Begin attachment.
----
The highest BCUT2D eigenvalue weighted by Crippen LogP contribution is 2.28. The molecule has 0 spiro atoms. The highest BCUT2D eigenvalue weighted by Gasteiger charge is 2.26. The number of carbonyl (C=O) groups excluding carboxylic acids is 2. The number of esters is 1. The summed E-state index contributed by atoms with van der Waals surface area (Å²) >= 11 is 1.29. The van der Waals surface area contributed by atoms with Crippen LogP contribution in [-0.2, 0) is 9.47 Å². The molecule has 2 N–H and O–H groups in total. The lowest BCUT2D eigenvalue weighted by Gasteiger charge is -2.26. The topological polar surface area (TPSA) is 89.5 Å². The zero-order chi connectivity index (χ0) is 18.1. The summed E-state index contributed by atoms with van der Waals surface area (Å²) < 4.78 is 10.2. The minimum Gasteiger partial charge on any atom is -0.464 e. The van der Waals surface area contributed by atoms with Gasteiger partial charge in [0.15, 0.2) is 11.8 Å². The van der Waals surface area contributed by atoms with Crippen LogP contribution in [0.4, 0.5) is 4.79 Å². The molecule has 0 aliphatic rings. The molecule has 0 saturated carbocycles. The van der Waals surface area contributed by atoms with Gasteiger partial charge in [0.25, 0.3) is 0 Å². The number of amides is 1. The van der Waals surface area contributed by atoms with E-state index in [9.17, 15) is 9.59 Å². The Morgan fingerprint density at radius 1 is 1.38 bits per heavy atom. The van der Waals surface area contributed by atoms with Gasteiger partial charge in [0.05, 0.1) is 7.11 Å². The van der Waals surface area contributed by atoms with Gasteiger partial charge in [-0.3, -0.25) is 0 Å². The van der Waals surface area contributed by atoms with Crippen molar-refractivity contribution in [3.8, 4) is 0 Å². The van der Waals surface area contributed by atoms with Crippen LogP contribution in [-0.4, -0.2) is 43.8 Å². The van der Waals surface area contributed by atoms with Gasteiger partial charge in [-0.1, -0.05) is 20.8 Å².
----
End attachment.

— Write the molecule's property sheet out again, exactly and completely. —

The highest BCUT2D eigenvalue weighted by Crippen LogP contribution is 2.28. The molecule has 0 spiro atoms. The highest BCUT2D eigenvalue weighted by Gasteiger charge is 2.26. The number of carbonyl (C=O) groups excluding carboxylic acids is 2. The number of esters is 1. The summed E-state index contributed by atoms with van der Waals surface area (Å²) >= 11 is 1.29. The van der Waals surface area contributed by atoms with Crippen LogP contribution in [-0.2, 0) is 9.47 Å². The molecule has 2 N–H and O–H groups in total. The lowest BCUT2D eigenvalue weighted by Gasteiger charge is -2.26. The topological polar surface area (TPSA) is 89.5 Å². The zero-order chi connectivity index (χ0) is 18.1. The summed E-state index contributed by atoms with van der Waals surface area (Å²) < 4.78 is 10.2. The minimum Gasteiger partial charge on any atom is -0.464 e. The van der Waals surface area contributed by atoms with Gasteiger partial charge in [0.15, 0.2) is 11.8 Å². The van der Waals surface area contributed by atoms with Crippen LogP contribution in [0.4, 0.5) is 4.79 Å². The molecule has 0 aliphatic rings. The molecule has 0 saturated carbocycles. The van der Waals surface area contributed by atoms with Gasteiger partial charge in [0.25, 0.3) is 0 Å². The number of amides is 1. The van der Waals surface area contributed by atoms with E-state index in [9.17, 15) is 9.59 Å². The Morgan fingerprint density at radius 1 is 1.38 bits per heavy atom. The van der Waals surface area contributed by atoms with Gasteiger partial charge in [0.05, 0.1) is 7.11 Å². The van der Waals surface area contributed by atoms with Gasteiger partial charge in [-0.3, -0.25) is 0 Å². The van der Waals surface area contributed by atoms with Crippen molar-refractivity contribution in [3.8, 4) is 0 Å². The van der Waals surface area contributed by atoms with Crippen LogP contribution in [-0.4, -0.2) is 43.8 Å². The van der Waals surface area contributed by atoms with Gasteiger partial charge in [-0.1, -0.05) is 20.8 Å².